Neon Hearts became less poppy and more powerful sounding. Regular live performances and constant rehearsing at their studio in Wolverhampton saw a rapid improvement in their new material. They demoed new material, one song 'You Keep Coming Round' (1979, Play Back Studios, Wolverhampton) particularly stood out.
The band was offered a John Peel Session. It was recorded virtually live on March 21 st 1979 at the Maida Vale Studios in London with just a few vocal overdubs. The tracks were 'Roll-On Deodorant', 'Rings Of Confidence', a re-working of 'Body Language' and a great song called The Other Great Sex Pros (Airborne Hormones)'.
This song was so new that no lyrics were written. The band could think of nothing as they tried writing in the studio until Tone Dial had a brilliant idea. In his pocket he had a letter he'd written to a friend, Peter Finch, so they ran the track and Tony read the letter.
The producer and the engineer thought it worked so well they went with the first take! The session was transmitted twice on John Peel's show and was one of his favourites from the year. And without Satril involved, the Neon Hearts got paid!
The Peel session was used to advertise for a guitarist to allow Tony more on-stage freedom, but no suitable candidate was found. The band continued gigging until the release of the album by Satril in April 1979. However, frustration with Satril was so intense that Tony decided he'd had enough, but stayed to honour all existing live commitments.

Shortly after Paul left too. He formed a band called Burned
Out Stars before joining Killing Joke. Tony formed a band
with local musicians called Silhouette Theatre. Steve Heart
persevered with a new line-up of Neon Hearts, but things
were never the same and the band was eventually
Steve formed another band, demoed a lot of material and
had some record label interest but nothing materialised.
Tony joined Fashion, who had a large local following and
had supported Neon Hearts at a gig the previous year at
Wolverhampton's Wulfrun Hall.
Tony's involvement with Fashion was short-lived, but he
kept in regular touch with Steve. In late I980 Steve and
Tony arranged a meeting at a Wolverhampton pub called
The Spring Hill, exchanged ideas and voiced the
frustrations of the past few months. The meeting was so
successful that Steve and Tony decided to reform Neon
Martin was asked to join, this time playing bass, Tony
played guitar and keyboards. Steve was on sax, and an
enthusiastic new drummer, Mark Spruce, was found.
A new set was written and the band started a new venue not far from the Lord Raglan. At the Royal Oak the four hired a room and called the club Fiction Factory. On March 20th 1981 a packed venue greeted the debut performance of the new line-up of Neon Hearts, but sadly most wanted to hear the old material. The band did not indulge them, but were still well received. One more gig was played with this line-up, at the Giffard Arms in Wolverhampton.
Between December 1980 and March 1981 the final Neon Hearts recordings were made, on a 4-track portastudio at various houses in the town. Eight tracks were recorded, three of them appear on this CD; 'Fighting Depression', 'Other Fine Stores' (a tribute to John Lennon whose death was announced on the radio as they arrived at Martin's flat to record) and 'Alien Girls'.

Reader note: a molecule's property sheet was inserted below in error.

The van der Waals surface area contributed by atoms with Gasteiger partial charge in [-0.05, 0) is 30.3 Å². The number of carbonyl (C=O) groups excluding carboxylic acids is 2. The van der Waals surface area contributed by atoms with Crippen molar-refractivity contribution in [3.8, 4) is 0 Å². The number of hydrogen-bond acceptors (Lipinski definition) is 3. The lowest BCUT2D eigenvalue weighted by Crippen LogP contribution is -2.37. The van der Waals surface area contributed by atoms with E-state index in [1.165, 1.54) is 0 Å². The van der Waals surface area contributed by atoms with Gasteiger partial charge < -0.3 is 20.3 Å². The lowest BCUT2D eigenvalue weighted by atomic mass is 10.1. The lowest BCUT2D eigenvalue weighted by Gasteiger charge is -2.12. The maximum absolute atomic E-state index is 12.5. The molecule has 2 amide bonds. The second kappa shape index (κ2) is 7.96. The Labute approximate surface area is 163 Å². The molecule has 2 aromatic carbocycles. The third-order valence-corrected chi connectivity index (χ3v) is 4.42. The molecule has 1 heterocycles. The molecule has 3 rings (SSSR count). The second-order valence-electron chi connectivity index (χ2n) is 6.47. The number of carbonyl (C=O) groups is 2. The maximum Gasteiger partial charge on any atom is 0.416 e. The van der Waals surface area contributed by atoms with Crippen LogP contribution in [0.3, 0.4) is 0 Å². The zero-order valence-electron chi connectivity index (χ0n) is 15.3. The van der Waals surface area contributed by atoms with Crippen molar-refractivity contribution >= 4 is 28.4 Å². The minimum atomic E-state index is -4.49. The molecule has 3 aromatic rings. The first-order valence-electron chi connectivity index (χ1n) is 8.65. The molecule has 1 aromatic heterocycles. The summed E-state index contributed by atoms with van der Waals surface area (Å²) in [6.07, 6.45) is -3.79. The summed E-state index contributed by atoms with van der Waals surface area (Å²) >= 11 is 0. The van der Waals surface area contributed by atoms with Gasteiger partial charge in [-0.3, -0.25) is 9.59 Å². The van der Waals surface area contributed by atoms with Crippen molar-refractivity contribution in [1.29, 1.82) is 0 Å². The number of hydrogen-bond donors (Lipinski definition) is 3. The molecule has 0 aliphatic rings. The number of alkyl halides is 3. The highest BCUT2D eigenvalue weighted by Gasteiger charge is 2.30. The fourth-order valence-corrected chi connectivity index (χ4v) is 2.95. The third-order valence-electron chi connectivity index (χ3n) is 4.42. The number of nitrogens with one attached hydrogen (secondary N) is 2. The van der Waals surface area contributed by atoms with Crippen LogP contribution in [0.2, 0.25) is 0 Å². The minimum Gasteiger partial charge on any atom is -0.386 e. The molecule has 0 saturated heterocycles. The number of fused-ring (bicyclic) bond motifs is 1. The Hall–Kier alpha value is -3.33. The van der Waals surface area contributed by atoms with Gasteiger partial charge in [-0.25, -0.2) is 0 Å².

Once again there was record company interest, but no signings. The band split.
A new band with some radical ideas was formed, consisting of Tony, Steve and Mark Spruce. They were called
21C (or 21 st Century). Their tracks were recorded in the winter of 1981 at Phil Dawson's (Ginger) new 24-track studio. 'High Kicks' saw Tony and Steve do all the recording and final mixes and was included on one of Frank Sansom's 101 compilation albums, released in April 1982. None of the other seven tracks were released. This was the final time that Tony and founder member Steve worked together as a creative unit.

Thanks to Pete Langdon, our road crew: Pedro, Viv and Ken Franklin (who sadly is no longer with us) and Maurice Jones (of MCP and Donnington fame) who was responsible for several of
Neon Hearts' prestigious support gigs, including Generation X at Wolverhampton Civic Hall and two Rich Kids supports at Shrewsbury and Stafford, where Neon Hearts blew them off stage both nights!
Paul Raven & Steve Heart
Thanx to Steve Heart who gave me a copy of the CD 'Ball And Chain' when my band Torcha Shed played his venue Outta Limits in the late 90's. And his sleevenotes are what you've just read. If you wanna hear the band for yourselves the singles and LP are pretty rare but their should be copies of the 'Ball & Chain' compilation CD available which was released in 1997 on OVERGROUND RECORDS, PO BOX INW, NEWCASTLE UPON TYNE, NE99 INW, UK....dunno if the label is still going?

The CD is a great history lesson into Wolverhampton's first and best punk band. As for the former members well last I heard guitarist Martin Ratcliffe is now an Estate Agent in Wolverhampton. Drummer Keith Allen is still behind a drumkit. He plays in the now reformed Mod band from the early 80's The Circles. Paul Raven is now living in the LA breeds fighting dogs in between bass duties for Kinlling Joke. Tone Dial is now a mechanic in Wolverhampton and Steve Heart runs the a city centre rehearsal studio called Beat Foundry and also manages The Planet rock venue. So if your ever in the rehearsal space ask him about the time they blew the Rich Kids off the stage!!!
Peter Don't Care